Oliver Architecture were appointed as architect to design the construction of a new toilet block and the refurbishment of the existing toilet block, together with the construction of a greenhouse at Baddesley Clinton.
In 2018 Baddesley Clinton undertook Experience Design analysis to assess the infrastructure required to support the visitor experience and ease pressure on the historic core of the property. The provision of an adequate number and quality of toilets was identified as a current weakness, and a priority for future investment. As such, the National Trust began planning the refurbishment and extension of the toilet block in 2019, but funding, planning issues, and the pandemic, meant that it was delayed.
Phase 1 of the project began in 2021 and involved building a new gardeners' greenhouse on a new site at Baddesley, making way for the new toilet block extension. The greenhouse was completed in 2022.
The existing toilet facilities were in need of refurbishment, no longer meeting visitor requirements, especially during busy periods. A location behind the existing toilet block was chosen for the construction of the new building, directly behind the existing block.
The updated facilities include six additional toilets, together with baby-changing facilities and a separate accessible toilet. The new building also allows for increased flexibility; by incorporating a sliding linking door between the original toilets and the new building, there is the option of inceasing capacity during busy periods, or closing off the space during quieter times.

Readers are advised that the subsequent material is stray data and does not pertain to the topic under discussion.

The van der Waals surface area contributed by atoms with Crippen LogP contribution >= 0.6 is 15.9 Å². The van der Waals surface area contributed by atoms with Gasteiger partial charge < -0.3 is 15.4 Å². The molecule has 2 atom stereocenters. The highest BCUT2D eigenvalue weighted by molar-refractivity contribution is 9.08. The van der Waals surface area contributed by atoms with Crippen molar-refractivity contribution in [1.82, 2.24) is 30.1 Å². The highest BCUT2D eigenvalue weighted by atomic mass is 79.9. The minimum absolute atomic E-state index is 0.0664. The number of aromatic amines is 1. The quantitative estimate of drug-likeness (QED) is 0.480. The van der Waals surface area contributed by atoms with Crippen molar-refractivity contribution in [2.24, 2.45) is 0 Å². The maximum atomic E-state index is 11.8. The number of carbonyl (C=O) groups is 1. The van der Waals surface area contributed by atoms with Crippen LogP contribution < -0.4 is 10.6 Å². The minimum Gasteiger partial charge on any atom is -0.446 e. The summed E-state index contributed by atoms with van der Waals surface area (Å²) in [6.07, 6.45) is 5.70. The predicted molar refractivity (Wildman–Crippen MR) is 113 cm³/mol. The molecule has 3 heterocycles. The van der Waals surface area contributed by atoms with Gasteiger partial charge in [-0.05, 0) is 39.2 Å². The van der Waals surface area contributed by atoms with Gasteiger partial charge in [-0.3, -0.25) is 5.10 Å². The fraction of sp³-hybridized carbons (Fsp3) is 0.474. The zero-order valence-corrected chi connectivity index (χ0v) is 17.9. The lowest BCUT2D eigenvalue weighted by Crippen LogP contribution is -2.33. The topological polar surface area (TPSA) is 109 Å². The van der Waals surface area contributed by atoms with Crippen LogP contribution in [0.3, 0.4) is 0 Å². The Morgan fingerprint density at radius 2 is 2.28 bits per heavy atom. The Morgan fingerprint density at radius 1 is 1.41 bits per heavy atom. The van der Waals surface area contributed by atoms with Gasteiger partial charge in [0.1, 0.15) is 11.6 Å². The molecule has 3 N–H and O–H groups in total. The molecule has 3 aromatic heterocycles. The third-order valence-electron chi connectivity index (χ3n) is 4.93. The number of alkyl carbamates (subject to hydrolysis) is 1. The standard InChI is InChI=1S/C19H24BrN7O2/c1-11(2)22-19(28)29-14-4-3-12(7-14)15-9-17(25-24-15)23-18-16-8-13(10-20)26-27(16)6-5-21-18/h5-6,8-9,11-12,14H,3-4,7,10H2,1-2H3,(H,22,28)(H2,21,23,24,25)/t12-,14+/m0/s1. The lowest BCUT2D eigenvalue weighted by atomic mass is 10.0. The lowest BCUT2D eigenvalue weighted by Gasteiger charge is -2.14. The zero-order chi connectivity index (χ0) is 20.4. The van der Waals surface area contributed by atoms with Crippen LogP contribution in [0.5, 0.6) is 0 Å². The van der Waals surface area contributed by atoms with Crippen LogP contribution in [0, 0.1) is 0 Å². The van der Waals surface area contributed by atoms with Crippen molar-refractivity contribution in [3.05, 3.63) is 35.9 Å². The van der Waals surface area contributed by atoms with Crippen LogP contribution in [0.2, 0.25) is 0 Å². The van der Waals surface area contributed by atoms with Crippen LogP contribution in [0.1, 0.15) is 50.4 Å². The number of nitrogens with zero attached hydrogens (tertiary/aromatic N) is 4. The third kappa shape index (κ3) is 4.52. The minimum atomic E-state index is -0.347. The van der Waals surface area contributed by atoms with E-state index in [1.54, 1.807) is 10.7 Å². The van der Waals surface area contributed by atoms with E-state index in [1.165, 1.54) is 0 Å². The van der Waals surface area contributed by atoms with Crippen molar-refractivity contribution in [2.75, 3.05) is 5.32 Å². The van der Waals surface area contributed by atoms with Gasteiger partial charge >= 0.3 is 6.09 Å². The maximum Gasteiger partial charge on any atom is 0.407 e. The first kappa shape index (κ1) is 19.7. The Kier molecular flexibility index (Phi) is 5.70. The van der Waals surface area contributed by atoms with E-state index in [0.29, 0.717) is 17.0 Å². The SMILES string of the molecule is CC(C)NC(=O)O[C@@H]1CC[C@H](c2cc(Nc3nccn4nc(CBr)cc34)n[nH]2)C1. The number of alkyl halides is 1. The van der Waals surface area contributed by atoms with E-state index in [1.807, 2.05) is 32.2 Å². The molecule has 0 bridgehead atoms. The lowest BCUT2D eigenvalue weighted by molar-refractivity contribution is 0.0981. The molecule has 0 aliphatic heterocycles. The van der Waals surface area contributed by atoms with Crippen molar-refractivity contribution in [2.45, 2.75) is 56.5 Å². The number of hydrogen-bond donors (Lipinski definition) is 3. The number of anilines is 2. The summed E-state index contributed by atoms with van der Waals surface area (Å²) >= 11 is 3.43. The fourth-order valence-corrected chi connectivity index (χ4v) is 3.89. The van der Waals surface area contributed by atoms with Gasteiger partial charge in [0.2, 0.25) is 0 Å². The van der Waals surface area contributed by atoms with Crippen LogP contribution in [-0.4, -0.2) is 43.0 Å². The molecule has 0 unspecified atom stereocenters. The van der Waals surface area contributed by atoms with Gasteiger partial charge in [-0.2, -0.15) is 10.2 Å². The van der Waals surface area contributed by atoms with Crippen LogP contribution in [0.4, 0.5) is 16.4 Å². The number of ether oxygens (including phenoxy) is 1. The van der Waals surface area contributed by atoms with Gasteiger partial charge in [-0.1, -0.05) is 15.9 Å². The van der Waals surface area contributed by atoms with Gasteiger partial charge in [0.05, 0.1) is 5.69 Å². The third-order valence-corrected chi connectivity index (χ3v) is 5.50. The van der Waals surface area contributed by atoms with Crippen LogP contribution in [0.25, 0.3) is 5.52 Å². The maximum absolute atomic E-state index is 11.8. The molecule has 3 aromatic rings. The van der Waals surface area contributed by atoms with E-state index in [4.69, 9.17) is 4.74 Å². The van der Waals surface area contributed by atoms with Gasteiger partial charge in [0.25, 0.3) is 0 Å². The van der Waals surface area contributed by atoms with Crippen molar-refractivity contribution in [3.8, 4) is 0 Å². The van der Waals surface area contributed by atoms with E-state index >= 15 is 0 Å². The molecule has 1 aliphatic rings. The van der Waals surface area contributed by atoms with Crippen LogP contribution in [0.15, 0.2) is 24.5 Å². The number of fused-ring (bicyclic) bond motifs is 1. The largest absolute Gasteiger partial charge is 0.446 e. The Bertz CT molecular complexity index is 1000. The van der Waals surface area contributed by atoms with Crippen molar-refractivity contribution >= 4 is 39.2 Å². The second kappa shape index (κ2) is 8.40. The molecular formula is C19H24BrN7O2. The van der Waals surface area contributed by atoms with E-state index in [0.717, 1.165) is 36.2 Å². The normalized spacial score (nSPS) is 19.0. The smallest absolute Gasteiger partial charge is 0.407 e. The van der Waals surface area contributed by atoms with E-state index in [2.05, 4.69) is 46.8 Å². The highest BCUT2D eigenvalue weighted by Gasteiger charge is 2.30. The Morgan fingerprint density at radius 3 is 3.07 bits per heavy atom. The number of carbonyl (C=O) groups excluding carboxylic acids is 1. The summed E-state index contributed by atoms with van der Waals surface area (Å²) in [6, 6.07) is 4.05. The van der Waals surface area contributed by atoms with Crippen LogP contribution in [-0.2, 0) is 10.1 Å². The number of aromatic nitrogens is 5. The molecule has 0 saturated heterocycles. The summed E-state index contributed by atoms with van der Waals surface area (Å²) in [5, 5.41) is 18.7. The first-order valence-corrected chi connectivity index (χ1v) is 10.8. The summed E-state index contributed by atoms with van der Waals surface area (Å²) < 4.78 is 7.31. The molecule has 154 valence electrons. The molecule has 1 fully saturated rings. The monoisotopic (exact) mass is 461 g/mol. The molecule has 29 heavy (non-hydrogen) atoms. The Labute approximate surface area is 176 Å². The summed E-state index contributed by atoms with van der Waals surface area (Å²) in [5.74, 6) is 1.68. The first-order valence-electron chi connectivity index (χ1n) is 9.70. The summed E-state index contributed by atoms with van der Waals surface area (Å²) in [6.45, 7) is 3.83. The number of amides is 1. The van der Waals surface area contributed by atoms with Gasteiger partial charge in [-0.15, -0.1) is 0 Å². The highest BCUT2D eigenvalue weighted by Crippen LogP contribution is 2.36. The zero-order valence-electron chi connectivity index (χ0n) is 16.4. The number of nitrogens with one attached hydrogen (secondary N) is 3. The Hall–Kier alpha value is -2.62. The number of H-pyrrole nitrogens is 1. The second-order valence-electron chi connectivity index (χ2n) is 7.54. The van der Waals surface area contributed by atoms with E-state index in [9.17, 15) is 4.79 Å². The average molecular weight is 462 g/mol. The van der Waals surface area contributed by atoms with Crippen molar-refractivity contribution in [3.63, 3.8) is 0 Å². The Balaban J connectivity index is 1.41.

Work has begun to repair and redecorate the Dhamma Talaka Peace Pagoda Vihara in Ladywood, ahead of its 25th anniversary.
The Dhamma Talaka Peace Pagoda was the first of its kind in the Western hemisphere. Designed in a traditional Burmese style, it opened in 1998, and in 2002, the Sangharama Monastery was added to the same site. The Peace Pagoda is actually a replica of Shwedagon Pagoda in Yagon in Myanmar, and the pagoda’s name means ‘Reservoir of the teaching’ referring to its position next to Edgbaston Reservoir.
Part of peace pagoda’s charm is that it was hand-built using traditional methods, but using modern materials. As conservation architect, our role is to lead on the repair and restoration work; this includes repairs to the existing decoration which is failing and currently letting water into the dome. As such, the existing gold paint layer of the spire has been removed, and cleaned back to the hand-built concrete structure. This enables us to carry out essential repairs to cracks and holes which have developed in the concrete of the dome, preventing future water ingress. Concurrently, the project is also upgrading and renewing the tiled floor of the entrance.
The project is due to finish this summer and the Pagoda will soon be brought back to its former glory, with its gold-painted stepped spire gleaning once more.
Take a look at some of the recent progress photos below.